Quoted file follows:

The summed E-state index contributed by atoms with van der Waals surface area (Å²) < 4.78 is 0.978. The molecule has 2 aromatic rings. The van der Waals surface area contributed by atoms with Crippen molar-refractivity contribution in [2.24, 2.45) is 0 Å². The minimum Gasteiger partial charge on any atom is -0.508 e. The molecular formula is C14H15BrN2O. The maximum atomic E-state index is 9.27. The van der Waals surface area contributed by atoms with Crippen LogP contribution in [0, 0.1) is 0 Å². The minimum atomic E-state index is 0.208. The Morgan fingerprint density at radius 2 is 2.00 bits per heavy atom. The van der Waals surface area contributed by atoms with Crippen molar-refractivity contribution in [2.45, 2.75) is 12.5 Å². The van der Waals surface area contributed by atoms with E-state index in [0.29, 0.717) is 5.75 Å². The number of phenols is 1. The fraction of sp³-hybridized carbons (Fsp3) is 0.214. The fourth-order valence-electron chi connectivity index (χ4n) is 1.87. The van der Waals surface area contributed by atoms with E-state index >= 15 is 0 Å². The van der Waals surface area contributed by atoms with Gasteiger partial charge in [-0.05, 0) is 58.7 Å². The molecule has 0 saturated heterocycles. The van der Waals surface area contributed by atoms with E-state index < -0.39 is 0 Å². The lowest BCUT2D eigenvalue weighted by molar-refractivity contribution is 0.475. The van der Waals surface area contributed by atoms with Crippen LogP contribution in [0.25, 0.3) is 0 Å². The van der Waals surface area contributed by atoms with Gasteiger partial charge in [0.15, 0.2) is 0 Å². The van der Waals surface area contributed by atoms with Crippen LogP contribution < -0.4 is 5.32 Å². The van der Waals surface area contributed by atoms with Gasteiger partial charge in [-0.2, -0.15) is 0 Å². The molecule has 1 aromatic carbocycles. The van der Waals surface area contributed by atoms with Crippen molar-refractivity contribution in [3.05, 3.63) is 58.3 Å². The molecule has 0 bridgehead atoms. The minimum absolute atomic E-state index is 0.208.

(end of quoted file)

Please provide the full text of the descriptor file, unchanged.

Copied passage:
The summed E-state index contributed by atoms with van der Waals surface area (Å²) < 4.78 is 0.978. The molecule has 2 aromatic rings. The van der Waals surface area contributed by atoms with Crippen molar-refractivity contribution in [2.24, 2.45) is 0 Å². The minimum Gasteiger partial charge on any atom is -0.508 e. The molecular formula is C14H15BrN2O. The maximum atomic E-state index is 9.27. The van der Waals surface area contributed by atoms with Crippen LogP contribution in [0, 0.1) is 0 Å². The minimum atomic E-state index is 0.208. The Morgan fingerprint density at radius 2 is 2.00 bits per heavy atom. The van der Waals surface area contributed by atoms with Crippen molar-refractivity contribution in [2.45, 2.75) is 12.5 Å². The van der Waals surface area contributed by atoms with E-state index in [0.29, 0.717) is 5.75 Å². The number of phenols is 1. The fraction of sp³-hybridized carbons (Fsp3) is 0.214. The fourth-order valence-electron chi connectivity index (χ4n) is 1.87. The van der Waals surface area contributed by atoms with E-state index >= 15 is 0 Å². The van der Waals surface area contributed by atoms with Gasteiger partial charge in [-0.05, 0) is 58.7 Å². The molecule has 0 saturated heterocycles. The van der Waals surface area contributed by atoms with E-state index < -0.39 is 0 Å². The lowest BCUT2D eigenvalue weighted by molar-refractivity contribution is 0.475. The van der Waals surface area contributed by atoms with Crippen LogP contribution in [0.25, 0.3) is 0 Å². The van der Waals surface area contributed by atoms with Gasteiger partial charge in [0.15, 0.2) is 0 Å². The van der Waals surface area contributed by atoms with Crippen LogP contribution < -0.4 is 5.32 Å². The van der Waals surface area contributed by atoms with Gasteiger partial charge in [-0.2, -0.15) is 0 Å². The molecule has 1 aromatic carbocycles. The van der Waals surface area contributed by atoms with Crippen molar-refractivity contribution in [3.05, 3.63) is 58.3 Å². The molecule has 0 bridgehead atoms. The minimum absolute atomic E-state index is 0.208.